Grey-Thompson on panel to examine Lance Armstrong drug case and UCI’s role

The commission’s report is critical to restoring confidence in the sport, says UCI president Pat McQuaid

Baroness Tanni Grey-Thompson has been named on a three-person panel to assess the Lance Armstrong affair and the role of the International Cycling Union in the scandal, the world governing body has announced.

The UCI in October ratified the sanctions recommended by the United States Anti-doping Agency, who conducted an investigation which concluded Armstrong and his United States Postal Service team ran “the most sophisticated, professionalised and successful doping programme that sport has ever seen”.

Allegations of complicity and insider knowledge were levelled at the UCI and its leadership - all of which have been denied - and 11-time Paralympic champion Grey-Thompson forms part of the independent commission set up to establish the facts.

Australian John Coates, the president of the International Council of Arbitration for Sport assembled the commission, which is independent of the UCI and will be chaired by former Court of Appeal judge Sir Philip Otton Australian lawyer Malcolm Holmes QC will join Lords peer Grey-Thompson on the panel.

Otton, a retired judge, has dealt with Formula One disputes at the International Court of Appeal, as well as the dispute between West Ham United and Sheffield United surrounding Carlos Tevez’s registration in 2007, and Chelsea’s tactics in trying to lure Ashley Cole from Arsenal in 2006.

The commission, assembled by the International Court of Arbitration for Sport president John Coates, will be independent from any other sports body, the UCI said.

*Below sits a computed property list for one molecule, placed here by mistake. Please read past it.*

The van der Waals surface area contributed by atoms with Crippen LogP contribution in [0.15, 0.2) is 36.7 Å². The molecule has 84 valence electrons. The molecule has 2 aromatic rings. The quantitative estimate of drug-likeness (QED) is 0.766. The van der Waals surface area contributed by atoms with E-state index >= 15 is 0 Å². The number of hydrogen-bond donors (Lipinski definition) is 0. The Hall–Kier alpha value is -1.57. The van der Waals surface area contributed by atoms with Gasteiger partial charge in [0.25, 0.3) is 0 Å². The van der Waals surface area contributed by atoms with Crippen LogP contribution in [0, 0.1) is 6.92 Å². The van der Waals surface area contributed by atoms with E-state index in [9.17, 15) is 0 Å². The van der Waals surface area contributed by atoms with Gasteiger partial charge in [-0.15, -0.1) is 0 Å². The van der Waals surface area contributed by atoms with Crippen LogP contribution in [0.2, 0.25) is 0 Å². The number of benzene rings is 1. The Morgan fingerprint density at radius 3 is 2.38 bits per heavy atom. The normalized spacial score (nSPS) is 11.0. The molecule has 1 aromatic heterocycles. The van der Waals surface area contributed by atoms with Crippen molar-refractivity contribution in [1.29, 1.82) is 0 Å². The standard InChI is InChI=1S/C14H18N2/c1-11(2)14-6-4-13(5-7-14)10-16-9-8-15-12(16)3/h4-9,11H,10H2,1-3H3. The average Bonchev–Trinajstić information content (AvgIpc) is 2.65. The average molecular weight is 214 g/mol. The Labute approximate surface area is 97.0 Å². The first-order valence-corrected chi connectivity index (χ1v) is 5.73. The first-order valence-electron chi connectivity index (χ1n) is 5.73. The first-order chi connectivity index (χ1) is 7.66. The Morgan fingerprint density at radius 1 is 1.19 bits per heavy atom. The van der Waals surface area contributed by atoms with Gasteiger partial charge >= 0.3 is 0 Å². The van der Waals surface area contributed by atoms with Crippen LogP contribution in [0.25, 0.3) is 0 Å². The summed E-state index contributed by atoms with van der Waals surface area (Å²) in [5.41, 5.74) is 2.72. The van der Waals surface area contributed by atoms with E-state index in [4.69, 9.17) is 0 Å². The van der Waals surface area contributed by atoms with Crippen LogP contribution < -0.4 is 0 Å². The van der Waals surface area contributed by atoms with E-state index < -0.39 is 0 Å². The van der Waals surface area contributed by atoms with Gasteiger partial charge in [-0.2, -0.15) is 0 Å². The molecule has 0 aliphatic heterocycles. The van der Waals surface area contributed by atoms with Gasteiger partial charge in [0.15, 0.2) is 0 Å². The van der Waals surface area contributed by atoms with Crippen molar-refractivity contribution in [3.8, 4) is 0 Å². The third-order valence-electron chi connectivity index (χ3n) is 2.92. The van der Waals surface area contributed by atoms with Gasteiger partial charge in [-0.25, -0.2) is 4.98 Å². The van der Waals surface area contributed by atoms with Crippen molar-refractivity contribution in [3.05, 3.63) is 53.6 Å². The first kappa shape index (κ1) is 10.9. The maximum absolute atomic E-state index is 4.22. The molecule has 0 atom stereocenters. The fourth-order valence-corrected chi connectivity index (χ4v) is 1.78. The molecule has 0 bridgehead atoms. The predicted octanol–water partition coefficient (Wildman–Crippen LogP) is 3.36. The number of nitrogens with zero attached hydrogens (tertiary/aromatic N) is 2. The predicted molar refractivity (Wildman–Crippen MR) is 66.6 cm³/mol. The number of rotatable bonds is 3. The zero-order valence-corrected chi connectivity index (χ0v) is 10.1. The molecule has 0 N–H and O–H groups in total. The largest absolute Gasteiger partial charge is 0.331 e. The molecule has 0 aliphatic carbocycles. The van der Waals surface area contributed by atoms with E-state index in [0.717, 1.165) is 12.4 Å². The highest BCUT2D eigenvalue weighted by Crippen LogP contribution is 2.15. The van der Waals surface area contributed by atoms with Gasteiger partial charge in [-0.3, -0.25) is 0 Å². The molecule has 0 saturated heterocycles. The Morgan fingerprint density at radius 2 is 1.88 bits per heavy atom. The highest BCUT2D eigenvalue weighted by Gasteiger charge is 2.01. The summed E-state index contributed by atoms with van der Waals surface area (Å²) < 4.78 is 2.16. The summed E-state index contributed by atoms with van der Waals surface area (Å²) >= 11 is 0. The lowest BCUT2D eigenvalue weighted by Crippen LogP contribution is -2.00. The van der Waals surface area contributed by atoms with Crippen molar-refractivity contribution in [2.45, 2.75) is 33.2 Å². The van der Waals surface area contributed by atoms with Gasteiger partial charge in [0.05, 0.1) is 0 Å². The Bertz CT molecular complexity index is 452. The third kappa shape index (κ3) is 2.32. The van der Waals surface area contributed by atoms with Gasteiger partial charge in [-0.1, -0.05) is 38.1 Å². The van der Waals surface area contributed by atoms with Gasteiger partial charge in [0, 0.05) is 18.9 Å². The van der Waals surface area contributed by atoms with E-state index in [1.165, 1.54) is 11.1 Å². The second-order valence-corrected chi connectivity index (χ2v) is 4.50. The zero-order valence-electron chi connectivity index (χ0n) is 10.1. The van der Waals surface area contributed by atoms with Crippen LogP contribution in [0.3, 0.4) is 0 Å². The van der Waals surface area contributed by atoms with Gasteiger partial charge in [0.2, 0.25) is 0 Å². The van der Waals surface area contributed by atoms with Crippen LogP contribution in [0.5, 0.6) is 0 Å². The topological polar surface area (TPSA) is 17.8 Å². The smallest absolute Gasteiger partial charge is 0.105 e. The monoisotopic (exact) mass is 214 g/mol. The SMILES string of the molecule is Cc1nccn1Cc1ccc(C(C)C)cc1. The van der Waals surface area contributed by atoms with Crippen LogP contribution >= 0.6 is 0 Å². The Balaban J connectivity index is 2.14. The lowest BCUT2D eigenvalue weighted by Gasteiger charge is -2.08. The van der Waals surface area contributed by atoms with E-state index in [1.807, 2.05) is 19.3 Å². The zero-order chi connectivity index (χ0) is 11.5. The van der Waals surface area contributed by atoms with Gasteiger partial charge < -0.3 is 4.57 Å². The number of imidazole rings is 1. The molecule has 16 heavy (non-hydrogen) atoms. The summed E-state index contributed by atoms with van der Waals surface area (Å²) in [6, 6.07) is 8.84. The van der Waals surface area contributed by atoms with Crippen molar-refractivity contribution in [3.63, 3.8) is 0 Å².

“The appointment of these three eminent figures demonstrates clearly that the UCI wants to get to the bottom of the Lance Armstrong affair and put cycling back on the right track,” UCI president Pat McQuaid said in a statement.

“As I have said previously, the Commission’s report and recommendations are critical to restoring confidence in the sport of cycling and in the UCI as its governing body,” he added.

“We will co-operate fully with the Commission and provide them with whatever they need to conduct their enquiry and we urge all other interested stakeholders to do the same. We will listen to and act on the Commission’s recommendations.”

The commission is to hold a hearing in London in April and will submit its report to the UCI by June 1, 2013 or shortly afterwards.

In the coming two weeks, the UCI will also announce details of a stakeholder consultation to look at the future of cycling and discuss how to bring in lasting improvements, as well as to tackle other issues of concern, the governing body said.

Armstrong was stripped of his seven Tour de France titles and banned for life after publication of the USADA report. USADA said the 41-year-old American told his then team mates Floyd Landis and Tyler Hamilton he made a positive drugs test go away with a payment to the UCI in 2001.

The UCI acknowledged they received a $100,000 donation in 2002 but have denied the money was part of a covering up of a positive test.

Armstrong, who has always denied using performance-enhancing drugs, chose not to contest the USADA charges.